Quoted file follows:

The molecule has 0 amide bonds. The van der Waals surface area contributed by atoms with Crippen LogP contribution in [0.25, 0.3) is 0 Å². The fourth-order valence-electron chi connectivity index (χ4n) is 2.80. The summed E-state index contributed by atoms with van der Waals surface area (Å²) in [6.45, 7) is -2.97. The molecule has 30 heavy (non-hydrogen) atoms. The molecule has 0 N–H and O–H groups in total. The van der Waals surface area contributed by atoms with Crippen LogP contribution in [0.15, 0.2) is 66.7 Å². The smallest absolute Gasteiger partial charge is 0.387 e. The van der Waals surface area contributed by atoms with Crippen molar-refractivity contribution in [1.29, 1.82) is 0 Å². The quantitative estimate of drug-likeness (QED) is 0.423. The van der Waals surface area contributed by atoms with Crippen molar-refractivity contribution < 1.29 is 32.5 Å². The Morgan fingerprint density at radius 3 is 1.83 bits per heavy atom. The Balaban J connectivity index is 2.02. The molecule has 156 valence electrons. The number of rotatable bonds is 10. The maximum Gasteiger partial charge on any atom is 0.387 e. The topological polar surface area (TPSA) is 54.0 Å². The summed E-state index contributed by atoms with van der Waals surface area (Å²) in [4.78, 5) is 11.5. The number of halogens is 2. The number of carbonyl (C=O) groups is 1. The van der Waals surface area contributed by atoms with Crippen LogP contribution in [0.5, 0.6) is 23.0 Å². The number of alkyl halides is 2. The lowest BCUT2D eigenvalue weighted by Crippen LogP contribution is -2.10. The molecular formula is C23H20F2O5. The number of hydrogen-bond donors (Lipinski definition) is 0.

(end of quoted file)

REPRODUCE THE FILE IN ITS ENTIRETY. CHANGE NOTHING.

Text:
The molecule has 0 amide bonds. The van der Waals surface area contributed by atoms with Crippen LogP contribution in [0.25, 0.3) is 0 Å². The fourth-order valence-electron chi connectivity index (χ4n) is 2.80. The summed E-state index contributed by atoms with van der Waals surface area (Å²) in [6.45, 7) is -2.97. The molecule has 30 heavy (non-hydrogen) atoms. The molecule has 0 N–H and O–H groups in total. The van der Waals surface area contributed by atoms with Crippen LogP contribution in [0.15, 0.2) is 66.7 Å². The smallest absolute Gasteiger partial charge is 0.387 e. The van der Waals surface area contributed by atoms with Crippen molar-refractivity contribution in [1.29, 1.82) is 0 Å². The quantitative estimate of drug-likeness (QED) is 0.423. The van der Waals surface area contributed by atoms with Crippen molar-refractivity contribution < 1.29 is 32.5 Å². The Morgan fingerprint density at radius 3 is 1.83 bits per heavy atom. The Balaban J connectivity index is 2.02. The molecule has 156 valence electrons. The number of rotatable bonds is 10. The maximum Gasteiger partial charge on any atom is 0.387 e. The topological polar surface area (TPSA) is 54.0 Å². The summed E-state index contributed by atoms with van der Waals surface area (Å²) in [4.78, 5) is 11.5. The number of halogens is 2. The number of carbonyl (C=O) groups is 1. The van der Waals surface area contributed by atoms with Crippen LogP contribution in [0.5, 0.6) is 23.0 Å². The number of alkyl halides is 2. The lowest BCUT2D eigenvalue weighted by Crippen LogP contribution is -2.10. The molecular formula is C23H20F2O5. The number of hydrogen-bond donors (Lipinski definition) is 0.